Neo Angle is the hot new release from indie game darlings Yan Sokalu and the India-based Dropout Games, and follows the road of beautifully designed, yet deceivingly difficult minimalist puzzle games. Yet, just because it can easily be compared with games like rvlvr doesn’t mean it’s not worth the download. Really the opposite’s true – it’s another strong play on a subgenre which is increasingly becoming one of the most interesting in the field and it’s well worth a try.
One of the things that perhaps sets Neo Angle apart from other unforgiving minimalist puzzle games is the way in which it tries to subtly incorporate a retro feel without losing any of the modern crispness that makes the game look good.
There is no pixel art here, instead Neo Angle unapologetically makes use of the clear crisp lines and modern feel of the Unity game development platform. Instead, it relies upon a synth-heavy soundtrack with a strong eighties feel to do the heavy lifting here.
The result is something that’ll appeal to older gamers without feeling gimmicky. Thanks to the use of eighties sounds by big pop-stars from Taylor Swift to Bastille, you’ll feel equally at home in Neo Angle whether you’re 14 or 41.
Gameplay in Neo Angle can, at least in the beginning, be rather straight-forward. You’re charged moving across the puzzle board one triangular tile at a time, collecting all of the purple fuel cells then heading for the exit tile. The catch is that with each milestone tile you hit collecting a fuel cell, unlocking a gate, etc.), you can no longer go backwards. You’re also unable to cross over any tile that you’ve crossed over before.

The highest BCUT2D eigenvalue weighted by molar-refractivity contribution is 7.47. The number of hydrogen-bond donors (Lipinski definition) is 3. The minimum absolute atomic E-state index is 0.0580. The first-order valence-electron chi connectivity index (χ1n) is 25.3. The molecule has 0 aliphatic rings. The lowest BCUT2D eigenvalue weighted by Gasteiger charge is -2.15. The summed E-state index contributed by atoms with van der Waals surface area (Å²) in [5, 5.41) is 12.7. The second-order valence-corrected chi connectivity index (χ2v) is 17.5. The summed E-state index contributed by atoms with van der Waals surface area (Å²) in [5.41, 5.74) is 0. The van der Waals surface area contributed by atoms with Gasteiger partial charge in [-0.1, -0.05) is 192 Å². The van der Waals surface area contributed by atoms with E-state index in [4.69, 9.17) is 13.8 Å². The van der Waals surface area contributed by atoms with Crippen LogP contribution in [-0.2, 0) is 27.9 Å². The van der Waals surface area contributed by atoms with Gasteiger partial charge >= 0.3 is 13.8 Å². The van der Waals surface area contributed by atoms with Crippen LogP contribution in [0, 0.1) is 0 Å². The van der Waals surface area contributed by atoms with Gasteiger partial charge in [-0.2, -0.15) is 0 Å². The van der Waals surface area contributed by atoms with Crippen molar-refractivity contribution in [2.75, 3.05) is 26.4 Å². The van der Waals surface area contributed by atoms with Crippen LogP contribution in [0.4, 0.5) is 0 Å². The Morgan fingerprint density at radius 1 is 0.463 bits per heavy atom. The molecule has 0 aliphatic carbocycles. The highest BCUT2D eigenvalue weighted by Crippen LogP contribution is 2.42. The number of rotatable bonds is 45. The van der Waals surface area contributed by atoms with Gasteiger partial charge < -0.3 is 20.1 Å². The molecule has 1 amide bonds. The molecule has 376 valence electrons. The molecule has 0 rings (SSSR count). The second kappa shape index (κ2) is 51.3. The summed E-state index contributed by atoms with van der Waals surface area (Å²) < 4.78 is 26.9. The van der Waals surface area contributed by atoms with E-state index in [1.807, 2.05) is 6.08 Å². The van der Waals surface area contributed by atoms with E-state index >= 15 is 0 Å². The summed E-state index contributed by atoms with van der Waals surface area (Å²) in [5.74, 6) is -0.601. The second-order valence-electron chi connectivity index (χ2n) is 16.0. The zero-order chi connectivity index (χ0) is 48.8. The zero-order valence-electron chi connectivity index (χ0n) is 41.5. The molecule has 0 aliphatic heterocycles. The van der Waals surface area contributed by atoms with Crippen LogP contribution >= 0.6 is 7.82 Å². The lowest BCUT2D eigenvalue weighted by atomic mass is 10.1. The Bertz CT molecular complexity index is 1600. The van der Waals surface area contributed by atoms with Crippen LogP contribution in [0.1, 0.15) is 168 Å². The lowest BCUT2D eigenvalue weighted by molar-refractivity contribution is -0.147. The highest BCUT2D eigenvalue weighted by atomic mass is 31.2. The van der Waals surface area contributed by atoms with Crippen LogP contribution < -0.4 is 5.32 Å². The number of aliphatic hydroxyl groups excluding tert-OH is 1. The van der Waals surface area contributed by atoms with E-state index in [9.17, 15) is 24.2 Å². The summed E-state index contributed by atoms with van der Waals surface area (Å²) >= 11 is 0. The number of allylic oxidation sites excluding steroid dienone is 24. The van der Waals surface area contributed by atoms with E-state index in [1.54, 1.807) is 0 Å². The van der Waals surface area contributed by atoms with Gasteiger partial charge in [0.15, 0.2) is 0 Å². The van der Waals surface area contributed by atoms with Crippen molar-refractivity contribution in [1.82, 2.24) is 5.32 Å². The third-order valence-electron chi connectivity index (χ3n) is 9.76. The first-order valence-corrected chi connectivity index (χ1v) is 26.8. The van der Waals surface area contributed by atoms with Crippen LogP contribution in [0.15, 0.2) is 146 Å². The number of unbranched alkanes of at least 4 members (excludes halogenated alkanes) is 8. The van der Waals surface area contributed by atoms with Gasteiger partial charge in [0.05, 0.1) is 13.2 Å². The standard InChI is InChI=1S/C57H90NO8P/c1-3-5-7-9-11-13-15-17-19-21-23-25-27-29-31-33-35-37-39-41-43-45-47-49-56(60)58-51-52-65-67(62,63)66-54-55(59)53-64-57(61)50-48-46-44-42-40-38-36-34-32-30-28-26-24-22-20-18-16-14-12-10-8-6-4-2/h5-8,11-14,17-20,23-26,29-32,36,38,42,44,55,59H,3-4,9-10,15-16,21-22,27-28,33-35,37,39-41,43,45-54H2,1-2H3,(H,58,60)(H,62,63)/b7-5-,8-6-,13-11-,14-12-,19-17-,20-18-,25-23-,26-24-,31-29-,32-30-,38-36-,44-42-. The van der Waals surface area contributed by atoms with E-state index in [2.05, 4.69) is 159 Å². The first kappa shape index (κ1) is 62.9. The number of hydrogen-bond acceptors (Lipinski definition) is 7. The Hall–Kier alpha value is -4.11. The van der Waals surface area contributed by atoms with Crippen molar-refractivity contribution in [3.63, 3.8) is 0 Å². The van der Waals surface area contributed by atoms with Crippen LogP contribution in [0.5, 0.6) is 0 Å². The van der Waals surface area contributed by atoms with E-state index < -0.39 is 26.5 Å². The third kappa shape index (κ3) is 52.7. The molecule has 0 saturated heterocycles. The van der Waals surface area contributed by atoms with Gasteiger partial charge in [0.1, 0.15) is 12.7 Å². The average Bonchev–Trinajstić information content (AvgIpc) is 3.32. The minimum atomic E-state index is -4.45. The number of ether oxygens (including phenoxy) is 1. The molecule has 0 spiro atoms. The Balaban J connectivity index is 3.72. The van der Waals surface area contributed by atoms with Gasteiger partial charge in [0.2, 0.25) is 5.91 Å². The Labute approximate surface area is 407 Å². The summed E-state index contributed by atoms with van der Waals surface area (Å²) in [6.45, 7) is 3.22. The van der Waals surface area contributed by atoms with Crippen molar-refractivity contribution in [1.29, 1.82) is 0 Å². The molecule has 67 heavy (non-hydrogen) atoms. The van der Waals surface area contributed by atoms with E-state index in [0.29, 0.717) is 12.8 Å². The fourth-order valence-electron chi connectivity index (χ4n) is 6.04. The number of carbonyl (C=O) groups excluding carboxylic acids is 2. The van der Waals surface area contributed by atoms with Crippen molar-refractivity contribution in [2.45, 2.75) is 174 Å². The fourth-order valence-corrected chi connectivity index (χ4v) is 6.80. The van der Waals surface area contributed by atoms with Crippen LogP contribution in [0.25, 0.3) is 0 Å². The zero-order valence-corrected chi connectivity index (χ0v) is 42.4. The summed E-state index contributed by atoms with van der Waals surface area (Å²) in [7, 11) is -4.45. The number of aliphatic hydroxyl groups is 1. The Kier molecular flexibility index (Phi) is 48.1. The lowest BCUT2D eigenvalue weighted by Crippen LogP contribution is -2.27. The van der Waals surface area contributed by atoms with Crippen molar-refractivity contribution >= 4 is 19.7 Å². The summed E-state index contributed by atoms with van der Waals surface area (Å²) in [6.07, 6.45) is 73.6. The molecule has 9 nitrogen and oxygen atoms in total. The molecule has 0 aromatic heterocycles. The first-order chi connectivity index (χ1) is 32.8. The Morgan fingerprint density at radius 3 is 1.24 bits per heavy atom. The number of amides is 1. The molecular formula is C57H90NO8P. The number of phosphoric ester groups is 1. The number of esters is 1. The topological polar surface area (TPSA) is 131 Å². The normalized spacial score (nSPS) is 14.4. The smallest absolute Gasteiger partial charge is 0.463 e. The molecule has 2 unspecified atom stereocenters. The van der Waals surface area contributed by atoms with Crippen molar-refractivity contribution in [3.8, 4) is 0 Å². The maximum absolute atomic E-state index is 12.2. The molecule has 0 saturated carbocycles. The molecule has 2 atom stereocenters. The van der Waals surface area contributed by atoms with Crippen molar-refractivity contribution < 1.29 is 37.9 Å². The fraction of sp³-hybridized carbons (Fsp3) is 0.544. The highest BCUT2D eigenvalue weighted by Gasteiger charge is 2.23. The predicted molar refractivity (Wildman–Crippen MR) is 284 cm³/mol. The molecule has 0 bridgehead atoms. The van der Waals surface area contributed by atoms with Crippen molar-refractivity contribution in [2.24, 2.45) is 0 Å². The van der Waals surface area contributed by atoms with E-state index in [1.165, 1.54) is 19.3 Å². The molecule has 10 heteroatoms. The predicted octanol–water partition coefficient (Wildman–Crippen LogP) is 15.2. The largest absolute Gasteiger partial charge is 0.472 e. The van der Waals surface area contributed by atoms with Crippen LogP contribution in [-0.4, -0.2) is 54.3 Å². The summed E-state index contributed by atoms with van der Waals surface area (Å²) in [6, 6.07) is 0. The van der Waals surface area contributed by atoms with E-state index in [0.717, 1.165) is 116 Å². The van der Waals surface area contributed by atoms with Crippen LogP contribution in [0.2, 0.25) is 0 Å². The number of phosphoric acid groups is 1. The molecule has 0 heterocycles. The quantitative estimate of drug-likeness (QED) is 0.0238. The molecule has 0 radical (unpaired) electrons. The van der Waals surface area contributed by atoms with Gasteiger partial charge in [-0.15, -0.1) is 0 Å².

Even still, this should be straightforward enough right? Wrong. There’s something about the combination of triangular tiles, three-dimensional graphics and linear movement options that makes this game incredibly difficult. Getting through the tutorial itself is an achievement of geo-spatial prowess, and once you’re let loose on your own and the number of obstacles starts climbing, each puzzle completed merits its own happy dance.
Particularly frustrating are the gates, which make the teleportation tiles seem like child’s play. In order to bring down the gates to allow yourself passage, you must hit upon the right special tile (marked with a flat outlined triangle) first.
It’s not as simple as reaching the one nearest the gate however. That would be far too easy. There is no logical correlation between the location of the special tile and the gate, creating a situation where it’s extremely easy to find yourself trapped and having to restart the level dozens (if not hundreds) of times before finding success.
The fun in Neo Angle is in the constant frustration. If you’re someone who loves Sudoku, logic puzzles, crosswords or taking IQ tests recreationally, Neo Angle is a fast way to exercise your geospatial reasoning. Fortunately, for the game’s developers there are millions of people worldwide who fall into this camp and who will likely enjoy the game a great deal.
If there was anything that could have been done to improve the game, it would be more text instruction during the tutorial and the introduction of a legend screen somewhere in the game so that when you encounter a new obstacle type you can get a sense of what it is or how it functions.
The other thing would be making it clearer that the early puzzles are all part of the tutorial. There’s a bit of disappointment that comes with thinking you’re doing well, having figured the game out on your own only to realize you’re still in the tutorial phase.
When compared with the game’s strengths, these areas of improvement are very minor. Neo Angle is the kind of puzzle game you’re going to want to clear an hour of your Thursday night for, but don’t be surprised if you find yourself hooked for the weekend.